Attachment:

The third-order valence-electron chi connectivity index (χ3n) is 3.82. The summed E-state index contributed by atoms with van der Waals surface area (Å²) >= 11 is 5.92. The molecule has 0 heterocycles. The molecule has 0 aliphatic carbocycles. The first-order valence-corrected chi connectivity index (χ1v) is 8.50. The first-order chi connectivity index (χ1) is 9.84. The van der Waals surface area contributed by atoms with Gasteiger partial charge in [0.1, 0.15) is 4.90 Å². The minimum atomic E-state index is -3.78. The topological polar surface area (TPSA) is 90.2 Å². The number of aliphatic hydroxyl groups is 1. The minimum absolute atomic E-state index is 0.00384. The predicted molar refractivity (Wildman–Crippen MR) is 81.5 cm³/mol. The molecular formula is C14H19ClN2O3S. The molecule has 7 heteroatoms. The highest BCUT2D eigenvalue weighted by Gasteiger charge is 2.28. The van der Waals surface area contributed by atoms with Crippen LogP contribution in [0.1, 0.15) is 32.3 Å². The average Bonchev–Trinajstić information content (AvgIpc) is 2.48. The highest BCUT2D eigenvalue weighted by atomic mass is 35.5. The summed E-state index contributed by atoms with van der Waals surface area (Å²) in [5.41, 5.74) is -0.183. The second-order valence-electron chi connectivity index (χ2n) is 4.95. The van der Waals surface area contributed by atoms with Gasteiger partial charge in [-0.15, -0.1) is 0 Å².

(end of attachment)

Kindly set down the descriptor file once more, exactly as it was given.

The third-order valence-electron chi connectivity index (χ3n) is 3.82. The summed E-state index contributed by atoms with van der Waals surface area (Å²) >= 11 is 5.92. The molecule has 0 heterocycles. The molecule has 0 aliphatic carbocycles. The first-order valence-corrected chi connectivity index (χ1v) is 8.50. The first-order chi connectivity index (χ1) is 9.84. The van der Waals surface area contributed by atoms with Gasteiger partial charge in [0.1, 0.15) is 4.90 Å². The minimum atomic E-state index is -3.78. The topological polar surface area (TPSA) is 90.2 Å². The number of aliphatic hydroxyl groups is 1. The minimum absolute atomic E-state index is 0.00384. The predicted molar refractivity (Wildman–Crippen MR) is 81.5 cm³/mol. The molecular formula is C14H19ClN2O3S. The molecule has 7 heteroatoms. The highest BCUT2D eigenvalue weighted by Gasteiger charge is 2.28. The van der Waals surface area contributed by atoms with Crippen LogP contribution in [0.1, 0.15) is 32.3 Å². The average Bonchev–Trinajstić information content (AvgIpc) is 2.48. The highest BCUT2D eigenvalue weighted by atomic mass is 35.5. The summed E-state index contributed by atoms with van der Waals surface area (Å²) in [5.41, 5.74) is -0.183. The second-order valence-electron chi connectivity index (χ2n) is 4.95. The van der Waals surface area contributed by atoms with Gasteiger partial charge in [-0.15, -0.1) is 0 Å².